As the audience resumed their seats, two people were observed making their way to the platform. One was Elder Fairley, leading the way to a tall figure in a black robe covering another coloured robe, and wearing a large white turban. Not seeing the new-comers, the chairman was about to put the resolution; but a protesting hand from John Fairley stopped him, and in a strange silence the two new-comers mounted the platform. David rose and advanced to meet them. There flashed into his mind that this stranger in Eastern garb was Ebn Ezra Bey, the old friend of Benn Claridge, of whom his uncle had spoken and written so much. The same instinct drew Ebn Ezra Bey to him—he saw the uncle's look in the nephew's face. In a breathless stillness the Oriental said in perfect English, with a voice monotonously musical:

"I came to thy house and found thee not. I have a message for thee from the land where thine uncle sojourned with me."

He took from a wallet a piece of paper and passed it to David, adding: "I was thine uncle's friend. He hath put off his sandals and walketh with bare feet!" David read eagerly.

"It is time to go, Davy," the paper said. "All that I have is thine. Go to Egypt, and thee shall find it so. Ebn Ezra Bey will bring thee. Trust him as I have done. He is a true man, though the Koran be his faith. They took me from behind, Davy, so that I was spared temptation—I die as I lived, a man of peace. It is too late to think how it might have gone had we met face to face; but the will of God worketh not according to our will. I can write no more. Luke, Faith, and Davy—dear Davy, the night has come, and all's well. Good morrow, Davy. Can you not hear me call? I have called thee so often of late! Good morrow! Good morrow!... I doff my hat, Davy—at last—to God!"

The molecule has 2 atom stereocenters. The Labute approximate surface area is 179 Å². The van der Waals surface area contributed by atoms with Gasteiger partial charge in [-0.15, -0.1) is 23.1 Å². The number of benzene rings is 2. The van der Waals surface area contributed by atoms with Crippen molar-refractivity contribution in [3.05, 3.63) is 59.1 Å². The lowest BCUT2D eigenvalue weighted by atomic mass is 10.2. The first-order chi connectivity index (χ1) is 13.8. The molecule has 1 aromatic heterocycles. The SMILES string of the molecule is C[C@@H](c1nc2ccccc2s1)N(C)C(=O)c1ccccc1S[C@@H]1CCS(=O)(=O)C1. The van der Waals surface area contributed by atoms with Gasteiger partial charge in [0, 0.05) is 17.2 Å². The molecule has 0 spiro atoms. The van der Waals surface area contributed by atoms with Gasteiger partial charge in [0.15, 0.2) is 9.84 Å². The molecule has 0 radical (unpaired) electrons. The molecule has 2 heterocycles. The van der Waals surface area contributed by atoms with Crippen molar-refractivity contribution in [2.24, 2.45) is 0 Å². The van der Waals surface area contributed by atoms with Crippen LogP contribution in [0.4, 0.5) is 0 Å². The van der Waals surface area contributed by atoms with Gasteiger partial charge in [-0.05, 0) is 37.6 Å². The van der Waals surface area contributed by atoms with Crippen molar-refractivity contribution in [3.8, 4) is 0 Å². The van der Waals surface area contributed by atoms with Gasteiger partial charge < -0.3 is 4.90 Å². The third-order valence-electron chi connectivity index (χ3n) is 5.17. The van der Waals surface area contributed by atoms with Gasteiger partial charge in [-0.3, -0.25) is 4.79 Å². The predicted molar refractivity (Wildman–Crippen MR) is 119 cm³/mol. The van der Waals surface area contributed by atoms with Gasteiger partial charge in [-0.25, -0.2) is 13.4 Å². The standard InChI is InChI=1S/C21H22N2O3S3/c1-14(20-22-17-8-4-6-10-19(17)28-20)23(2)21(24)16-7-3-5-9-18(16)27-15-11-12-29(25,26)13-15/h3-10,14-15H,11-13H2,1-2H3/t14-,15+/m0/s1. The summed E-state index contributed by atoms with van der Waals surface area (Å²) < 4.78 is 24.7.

David's face whitened. All his visions had been true visions, his dreams true dreams. Brave Benn Claridge had called to him at his door—"Good morrow! Good morrow! Good morrow!" Had he not heard the knocking and the voice? Now all was made clear. His path lay open before him—a far land called him, his quiet past was infinite leagues away. Already the staff was in his hands and the cross-roads were sinking into the distance behind. He was dimly conscious of the wan, shocked face of Faith in the crowd beneath him, which seemed blurred and swaying, of the bowed head of Luke Claridge, who, standing up, had taken off his hat in the presence of this news of his brother's death which he saw written in David's face. David stood for a moment before the great throng, numb and speechless. "It is a message from Damascus," he said at last, and could say no more.